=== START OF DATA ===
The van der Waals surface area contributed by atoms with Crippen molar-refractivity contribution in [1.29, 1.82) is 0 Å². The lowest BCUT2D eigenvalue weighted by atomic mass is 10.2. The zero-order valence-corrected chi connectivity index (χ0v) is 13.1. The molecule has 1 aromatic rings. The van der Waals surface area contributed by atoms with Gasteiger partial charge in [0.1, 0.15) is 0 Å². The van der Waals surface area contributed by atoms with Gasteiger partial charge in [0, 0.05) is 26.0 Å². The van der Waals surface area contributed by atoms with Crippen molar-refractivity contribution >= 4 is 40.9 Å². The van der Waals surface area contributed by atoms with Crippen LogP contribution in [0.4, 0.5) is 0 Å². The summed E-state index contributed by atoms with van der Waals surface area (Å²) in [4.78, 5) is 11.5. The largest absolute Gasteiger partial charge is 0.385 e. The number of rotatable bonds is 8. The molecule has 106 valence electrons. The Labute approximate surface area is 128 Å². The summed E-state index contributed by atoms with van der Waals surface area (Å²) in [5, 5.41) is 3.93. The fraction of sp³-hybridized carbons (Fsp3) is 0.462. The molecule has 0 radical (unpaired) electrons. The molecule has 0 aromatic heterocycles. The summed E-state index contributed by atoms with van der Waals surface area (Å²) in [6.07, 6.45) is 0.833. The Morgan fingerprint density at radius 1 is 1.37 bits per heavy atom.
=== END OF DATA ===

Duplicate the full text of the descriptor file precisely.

The van der Waals surface area contributed by atoms with Crippen molar-refractivity contribution in [1.29, 1.82) is 0 Å². The lowest BCUT2D eigenvalue weighted by atomic mass is 10.2. The zero-order valence-corrected chi connectivity index (χ0v) is 13.1. The molecule has 1 aromatic rings. The van der Waals surface area contributed by atoms with Gasteiger partial charge in [0.1, 0.15) is 0 Å². The van der Waals surface area contributed by atoms with Gasteiger partial charge in [0, 0.05) is 26.0 Å². The van der Waals surface area contributed by atoms with Crippen molar-refractivity contribution >= 4 is 40.9 Å². The van der Waals surface area contributed by atoms with Crippen LogP contribution in [0.4, 0.5) is 0 Å². The summed E-state index contributed by atoms with van der Waals surface area (Å²) in [4.78, 5) is 11.5. The largest absolute Gasteiger partial charge is 0.385 e. The number of rotatable bonds is 8. The molecule has 106 valence electrons. The Labute approximate surface area is 128 Å². The summed E-state index contributed by atoms with van der Waals surface area (Å²) in [5, 5.41) is 3.93. The fraction of sp³-hybridized carbons (Fsp3) is 0.462. The molecule has 0 radical (unpaired) electrons. The molecule has 0 aromatic heterocycles. The summed E-state index contributed by atoms with van der Waals surface area (Å²) in [6.07, 6.45) is 0.833. The Morgan fingerprint density at radius 1 is 1.37 bits per heavy atom.